Also, don’t expect young people to acknowledge the reality of death in the same way adults
do. Many children naturally embrace the reality slowly and may at times seem indifferent.
Typically, the full sense of loss does not come about until several months after the death.
Offer Practical Help
Preparing food, washing clothes, cleaning the house or answering the telephone are just
a few practical ways to show you care. And, just as your presence is needed, this support
is helpful at the time of the death and in the weeks and months ahead.
Your presence at the funeral is important. As a ritual, the funeral provides an opportunity
for you to express your love and concern. At the funeral, a touch of your hand, a look
in your eye or even a hug often communicates more than any words could ever say.
Don’t just attend the funeral, then disappear. Be sure to remain available afterwards as
well. Remember, your grieving friend or family member may need you more in the days or weeks
after the funeral than at the time of the death. A brief visit or a telephone call in the
days that follow are usually appreciated.
Be Aware of Support Groups
Support groups are one of the best ways to help families who have experienced SIDS. In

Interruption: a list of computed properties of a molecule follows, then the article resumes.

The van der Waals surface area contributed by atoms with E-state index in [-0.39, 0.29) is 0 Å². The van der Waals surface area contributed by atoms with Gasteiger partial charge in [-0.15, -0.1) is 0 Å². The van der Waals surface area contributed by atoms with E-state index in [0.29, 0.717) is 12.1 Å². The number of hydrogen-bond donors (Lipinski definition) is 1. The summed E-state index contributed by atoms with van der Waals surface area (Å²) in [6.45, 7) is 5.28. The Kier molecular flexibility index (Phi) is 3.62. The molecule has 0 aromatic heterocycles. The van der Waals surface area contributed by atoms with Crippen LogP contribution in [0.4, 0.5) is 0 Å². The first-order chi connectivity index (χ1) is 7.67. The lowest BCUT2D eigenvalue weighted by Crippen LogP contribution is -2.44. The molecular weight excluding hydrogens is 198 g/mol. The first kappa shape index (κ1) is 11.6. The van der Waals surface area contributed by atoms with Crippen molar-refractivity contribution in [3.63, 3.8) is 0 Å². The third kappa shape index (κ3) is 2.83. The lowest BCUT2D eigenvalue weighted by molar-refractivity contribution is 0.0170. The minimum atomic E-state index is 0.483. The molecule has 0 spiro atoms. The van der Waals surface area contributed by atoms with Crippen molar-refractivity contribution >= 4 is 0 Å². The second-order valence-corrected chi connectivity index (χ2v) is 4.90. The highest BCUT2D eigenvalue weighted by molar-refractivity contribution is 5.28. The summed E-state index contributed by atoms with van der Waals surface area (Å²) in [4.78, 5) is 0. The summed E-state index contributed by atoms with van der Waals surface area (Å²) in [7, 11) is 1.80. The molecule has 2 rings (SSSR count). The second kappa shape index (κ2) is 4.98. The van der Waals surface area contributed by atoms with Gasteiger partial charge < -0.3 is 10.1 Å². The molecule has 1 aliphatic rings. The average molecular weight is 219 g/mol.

a group, survivors can connect with other people who share their experience. They are
allowed and encouraged to tell their stories as much, and as often, as they like. Sharing
the pain won’t make it disappear, but it can ease any concerns that what one is experiencing
is crazy, or somehow bad. You may be able to help survivors locate such a group. This
practical effort on your part will be appreciated.
Understanding the Importance of the Loss
Remember that the death of a child to SIDS is a shattering experience. As a result of
this death, your friend’s life is under reconstruction. Be gentle and compassionate in
all of your helping efforts.
“While the above guidelines in this brochure will be helpful, it is important to
recognize that helping others after a SIDS death will not be an easy task. You may have
to give more of your concern, time and love than you ever knew you had. But this effort will
be more than worth it. As a “helping friend,” you need to join with other caring persons
to provide support and acceptance for people who need to grieve in healthy ways.”
Alan D. Wolfelt, Ph.D.
Center for Loss and Life Transition
About the Author
Dr. Alan D. Wolfelt is a noted author, educator and practicing grief counselor. He
serves as Director of the Center for Loss and Life Transition in Fort Collins,
Colorado and presents dozens of grief-related workshops each year across North America.
Among his books are Healing Your Grieving Heart: 100 Practical Ideas and The Healing
Your Grieving Heart Journal for Teens. For more information, write or call The Center
for Loss and Life Transition, 3735 Broken Bow Road, Fort Collins, Colorado 80526,
(970) 226-6050 or visit their website, www.centerforloss.com.